Calycanthus is a genus of flowering plant found in North America. The plant belongs to the Calycanthaceae family. It is commonly known as the Sweetshrub. The genus includes 2 species that are accepted by the Flora of North America and 2 that may or may not be, depending on taxonomic interpretation. Calycanthus is a shrub that grows around 6 to 12 feet tall. The plant contains entire and opposite leaves measuring 2 to 6 inches long and .8 t0 2.5 inches wide. Its flowers bloom in early...

Persian cyclamen, Cyclamen persicum
2014-01-08 20:39:58

Cyclamen persicum is a flowering, herbaceous plant from the Myrsinaceae family. It is commonly referred to as the Persian cyclamen. C. persicum is a tuberous plant. A tuber is a modified plant structure that is enlarged to store nutrients. The flowers and leaves come from buds at the top of the tuber. Roots emerge from the sides and bottom. Wild specimens have heart-shaped leaves that grow as long as 6 inches. They are usually green in color, with a light green marbling effect on the...

Kelp Forest
2013-04-19 19:29:03

Kelp forests are areas that are underwater with a high density of kelp. They’re recognized as one of the most dynamic and productive ecosystems on Earth. Smaller regions of anchored kelp are known as kelp beds. Kelp forests can be found worldwide throughout polar and temperate coastal oceans. In the year 2007, kelp forests were discovered in tropical waters near Ecuador as well. While they are physically formed by brown macroalgae of the order Laminariales, kelp forests offer a unique...

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2009-06-17 12:38:51

The Lily of the Nile or Calla Lily (Zantedeschia aethiopica) is a species of plant native to southern Africa in Lesotho, South Africa, and Swaziland. It has been introduced to Western Australia where it occurs in high periodical water tables and sandy soil. Several hybrids have been established and introduced to other areas around the world. Some hybrids are more suited to cooler climates. One hybrid, Crowborough, grows better in the British Isles and the northwestern United States than it...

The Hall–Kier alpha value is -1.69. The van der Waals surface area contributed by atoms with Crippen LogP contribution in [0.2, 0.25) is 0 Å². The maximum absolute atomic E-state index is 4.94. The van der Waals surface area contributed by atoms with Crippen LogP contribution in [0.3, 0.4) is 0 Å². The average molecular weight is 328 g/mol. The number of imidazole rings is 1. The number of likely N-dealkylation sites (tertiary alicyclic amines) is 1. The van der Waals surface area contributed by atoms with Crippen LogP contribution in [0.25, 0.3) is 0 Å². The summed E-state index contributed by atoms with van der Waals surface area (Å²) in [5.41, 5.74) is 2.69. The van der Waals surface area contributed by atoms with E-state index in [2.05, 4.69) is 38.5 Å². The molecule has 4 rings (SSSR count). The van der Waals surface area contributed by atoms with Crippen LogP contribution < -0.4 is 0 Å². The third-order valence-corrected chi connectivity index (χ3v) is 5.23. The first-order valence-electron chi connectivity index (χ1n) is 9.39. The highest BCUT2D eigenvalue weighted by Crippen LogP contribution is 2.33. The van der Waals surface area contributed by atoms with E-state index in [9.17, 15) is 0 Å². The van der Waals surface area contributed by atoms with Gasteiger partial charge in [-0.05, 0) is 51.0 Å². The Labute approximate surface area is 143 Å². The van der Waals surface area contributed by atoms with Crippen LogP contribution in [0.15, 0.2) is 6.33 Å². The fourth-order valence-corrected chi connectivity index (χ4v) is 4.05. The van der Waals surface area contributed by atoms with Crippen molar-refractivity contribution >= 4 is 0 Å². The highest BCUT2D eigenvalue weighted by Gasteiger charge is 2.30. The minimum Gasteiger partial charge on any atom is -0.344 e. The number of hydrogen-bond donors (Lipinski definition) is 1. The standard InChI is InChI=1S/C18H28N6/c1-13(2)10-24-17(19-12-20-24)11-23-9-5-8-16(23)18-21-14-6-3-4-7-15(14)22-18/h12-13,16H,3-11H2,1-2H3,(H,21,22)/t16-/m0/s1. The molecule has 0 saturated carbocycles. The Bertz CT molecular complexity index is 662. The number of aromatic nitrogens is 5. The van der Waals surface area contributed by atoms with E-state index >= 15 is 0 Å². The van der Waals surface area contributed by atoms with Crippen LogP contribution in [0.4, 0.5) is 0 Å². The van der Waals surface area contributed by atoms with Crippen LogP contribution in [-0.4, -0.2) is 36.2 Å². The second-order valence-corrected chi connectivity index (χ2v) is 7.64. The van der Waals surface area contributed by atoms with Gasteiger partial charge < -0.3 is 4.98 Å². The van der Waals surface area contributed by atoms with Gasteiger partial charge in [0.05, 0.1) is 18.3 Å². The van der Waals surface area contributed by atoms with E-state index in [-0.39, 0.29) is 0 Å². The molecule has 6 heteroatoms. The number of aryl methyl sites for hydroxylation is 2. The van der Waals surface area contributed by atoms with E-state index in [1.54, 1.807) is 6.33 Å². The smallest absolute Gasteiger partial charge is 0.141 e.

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2009-06-17 12:28:21

The Coco (Fagara coco or Zanthoxylum coco) is a species of evergreen tree native to Argentina and Bolivia. It grows in wild, mostly hilly, spinniferous (thorny or spiny) forests. Its habitat is found along the hilly forest of the Sierra Pampeana. This plant is found either in small isolated groups or standing alone. Other common names for this plant are cochucho or "smelly sauco". The Coco is a medium sized tree ranging from 20 to 26.25 feet tall. Its foliage is abundant and has paired...

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Word of the Day
omphalos
  • The navel or umbilicus.
  • In Greek archaeology: A central boss, as on a shield, a bowl, etc.
  • A sacred stone in the temple of Apollo at Delphi, believed by the Greeks to mark the 'navel' or exact center-point of the earth.
'Omphalos' comes from the ancient Greek.